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Income Status and Life Satisfaction

FitzRoy, Felix R.; Nolan, Michael A.

Authors

Felix R. FitzRoy

Dr Michael Nolan M.A.Nolan@hull.ac.uk
Senior Lecturer in Economics and Programme Director, BSc Economics and BA Business Economics



Abstract

The importance of both income rank and relative income, as indicators of status, has long been recognised in the literature on life satisfaction and happiness. Recently, several authors have made explicit comparisons of the relative importance of these two measures of income status, and concluded that rank dominates to the extent that reference income becomes insignificant in regressions including both these explanatory variables, and that even absolute or household income, otherwise always positively related to happiness, may lose statistical significance. Here we test this hypothesis with a large UK panel (British Household Panel Survey and Understanding Society) for 1996–2017, split by age and retirement status, and find, contrary to previous results, that rank, household income and reference income are all usually important explanatory variables, but with significant differences between subgroups. This finding holds when rank is in its often-used relative form, and also with absolute rank.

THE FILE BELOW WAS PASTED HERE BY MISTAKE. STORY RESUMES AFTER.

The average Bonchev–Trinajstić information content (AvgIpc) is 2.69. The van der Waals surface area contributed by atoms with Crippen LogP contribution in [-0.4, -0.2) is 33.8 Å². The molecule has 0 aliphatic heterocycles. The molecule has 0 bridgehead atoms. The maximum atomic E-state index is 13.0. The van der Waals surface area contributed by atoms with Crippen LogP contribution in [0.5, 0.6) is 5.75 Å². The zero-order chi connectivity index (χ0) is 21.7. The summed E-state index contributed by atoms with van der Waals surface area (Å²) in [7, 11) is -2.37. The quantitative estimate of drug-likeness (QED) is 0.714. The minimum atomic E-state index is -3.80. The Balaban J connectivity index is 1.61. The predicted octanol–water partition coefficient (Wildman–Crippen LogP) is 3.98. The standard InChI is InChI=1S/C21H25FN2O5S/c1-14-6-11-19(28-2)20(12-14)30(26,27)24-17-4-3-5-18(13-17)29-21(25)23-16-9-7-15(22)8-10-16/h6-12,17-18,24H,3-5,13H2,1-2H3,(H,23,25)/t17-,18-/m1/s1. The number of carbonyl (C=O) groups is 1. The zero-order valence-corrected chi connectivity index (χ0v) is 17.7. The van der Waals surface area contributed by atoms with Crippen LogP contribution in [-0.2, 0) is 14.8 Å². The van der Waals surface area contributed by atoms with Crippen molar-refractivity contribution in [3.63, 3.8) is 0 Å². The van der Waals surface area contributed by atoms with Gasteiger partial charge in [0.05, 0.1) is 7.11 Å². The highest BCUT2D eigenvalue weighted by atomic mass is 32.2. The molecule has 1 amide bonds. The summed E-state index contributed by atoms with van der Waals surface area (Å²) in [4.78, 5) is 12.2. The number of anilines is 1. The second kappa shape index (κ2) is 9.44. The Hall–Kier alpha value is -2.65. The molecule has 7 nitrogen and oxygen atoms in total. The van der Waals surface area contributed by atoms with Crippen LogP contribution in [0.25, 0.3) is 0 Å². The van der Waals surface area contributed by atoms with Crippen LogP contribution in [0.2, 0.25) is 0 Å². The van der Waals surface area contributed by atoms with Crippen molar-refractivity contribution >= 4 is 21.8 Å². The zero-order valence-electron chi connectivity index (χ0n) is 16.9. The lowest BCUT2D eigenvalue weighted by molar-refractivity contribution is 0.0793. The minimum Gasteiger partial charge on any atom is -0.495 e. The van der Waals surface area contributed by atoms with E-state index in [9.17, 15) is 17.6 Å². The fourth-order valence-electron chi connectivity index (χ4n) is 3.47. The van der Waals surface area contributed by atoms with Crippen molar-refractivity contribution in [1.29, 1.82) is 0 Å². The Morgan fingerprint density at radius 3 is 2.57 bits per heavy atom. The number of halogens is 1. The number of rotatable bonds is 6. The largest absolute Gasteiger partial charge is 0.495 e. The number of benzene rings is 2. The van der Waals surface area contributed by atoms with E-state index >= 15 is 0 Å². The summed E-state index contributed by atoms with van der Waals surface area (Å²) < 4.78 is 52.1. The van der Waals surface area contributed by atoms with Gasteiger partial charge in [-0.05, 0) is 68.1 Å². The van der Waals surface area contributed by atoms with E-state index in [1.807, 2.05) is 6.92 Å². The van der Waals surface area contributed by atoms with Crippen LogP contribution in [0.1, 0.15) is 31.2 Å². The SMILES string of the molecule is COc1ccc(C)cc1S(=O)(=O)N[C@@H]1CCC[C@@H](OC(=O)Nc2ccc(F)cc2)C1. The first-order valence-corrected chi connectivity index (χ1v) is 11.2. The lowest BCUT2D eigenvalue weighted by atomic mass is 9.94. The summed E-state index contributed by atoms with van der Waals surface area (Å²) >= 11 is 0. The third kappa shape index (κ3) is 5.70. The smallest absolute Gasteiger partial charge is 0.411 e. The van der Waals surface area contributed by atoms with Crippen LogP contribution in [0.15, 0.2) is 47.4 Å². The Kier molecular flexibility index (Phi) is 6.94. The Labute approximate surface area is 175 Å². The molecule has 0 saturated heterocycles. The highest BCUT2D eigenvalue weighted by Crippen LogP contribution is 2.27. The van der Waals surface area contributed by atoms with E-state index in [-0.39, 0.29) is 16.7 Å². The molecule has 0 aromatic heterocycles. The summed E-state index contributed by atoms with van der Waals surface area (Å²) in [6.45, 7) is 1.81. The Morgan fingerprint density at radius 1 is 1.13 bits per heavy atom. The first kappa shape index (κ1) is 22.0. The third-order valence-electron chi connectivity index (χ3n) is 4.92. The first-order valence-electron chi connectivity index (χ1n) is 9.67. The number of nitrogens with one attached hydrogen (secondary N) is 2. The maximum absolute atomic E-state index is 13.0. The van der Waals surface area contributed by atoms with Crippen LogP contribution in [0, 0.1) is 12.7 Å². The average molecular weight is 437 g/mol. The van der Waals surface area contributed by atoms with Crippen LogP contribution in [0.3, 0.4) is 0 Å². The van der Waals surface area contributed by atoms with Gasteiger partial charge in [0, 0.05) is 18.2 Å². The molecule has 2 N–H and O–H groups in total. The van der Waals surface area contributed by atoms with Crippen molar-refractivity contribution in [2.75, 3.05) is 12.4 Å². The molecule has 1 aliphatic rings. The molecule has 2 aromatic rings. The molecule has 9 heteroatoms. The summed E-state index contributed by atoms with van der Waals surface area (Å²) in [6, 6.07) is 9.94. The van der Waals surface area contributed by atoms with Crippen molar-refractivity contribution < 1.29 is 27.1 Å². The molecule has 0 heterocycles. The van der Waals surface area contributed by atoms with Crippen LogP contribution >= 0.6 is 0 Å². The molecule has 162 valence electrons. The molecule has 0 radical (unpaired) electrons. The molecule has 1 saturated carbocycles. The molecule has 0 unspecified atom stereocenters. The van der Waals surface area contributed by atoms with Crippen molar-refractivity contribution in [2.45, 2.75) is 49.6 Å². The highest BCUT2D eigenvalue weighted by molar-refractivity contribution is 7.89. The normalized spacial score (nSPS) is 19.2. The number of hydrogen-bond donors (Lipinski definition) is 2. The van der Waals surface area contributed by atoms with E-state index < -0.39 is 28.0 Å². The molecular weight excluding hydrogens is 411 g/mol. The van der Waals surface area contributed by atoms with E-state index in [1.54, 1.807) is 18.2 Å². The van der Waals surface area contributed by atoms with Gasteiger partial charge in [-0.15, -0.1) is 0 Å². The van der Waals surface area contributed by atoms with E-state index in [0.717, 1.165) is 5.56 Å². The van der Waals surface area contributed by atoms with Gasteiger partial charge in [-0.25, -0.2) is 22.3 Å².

Citation

FitzRoy, F. R., & Nolan, M. A. (2021). Income Status and Life Satisfaction. Journal of Happiness Studies, 23, 233–256. https://doi.org/10.1007/s10902-021-00397-y

Journal Article Type Article
Acceptance Date Apr 12, 2021
Online Publication Date May 11, 2021
Publication Date 2021
Deposit Date Feb 4, 2022
Publicly Available Date Oct 27, 2022
Journal Journal of Happiness Studies
Print ISSN 1389-4978
Electronic ISSN 1573-7780
Publisher Springer
Peer Reviewed Peer Reviewed
Volume 23
Pages 233–256
DOI https://doi.org/10.1007/s10902-021-00397-y
Keywords Life satisfaction ; Income rank; Relative income
Public URL https://hull-repository.worktribe.com/output/3774976

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Copyright Statement
© The Author(s) 2021.
Open Access This article is licensed under a Creative Commons Attribution 4.0 International License, which permits use, sharing, adaptation, distribution and reproduction in any medium or format, as long as you give appropriate credit to the original author(s) and the source, provide a link to the Creative Commons licence, and indicate if changes were made. The images or other third party material in this article are included in the article’s Creative Commons licence, unless indicated otherwise in a credit line to the material. If material is not included in the article’s Creative Commons licence and your intended use is not permitted by statutory regulation or exceeds the permitted use, you will need to obtain permission directly from the copyright holder. To view a copy of this licence, visit http://creativecommons.org/licenses/by/4.0/.







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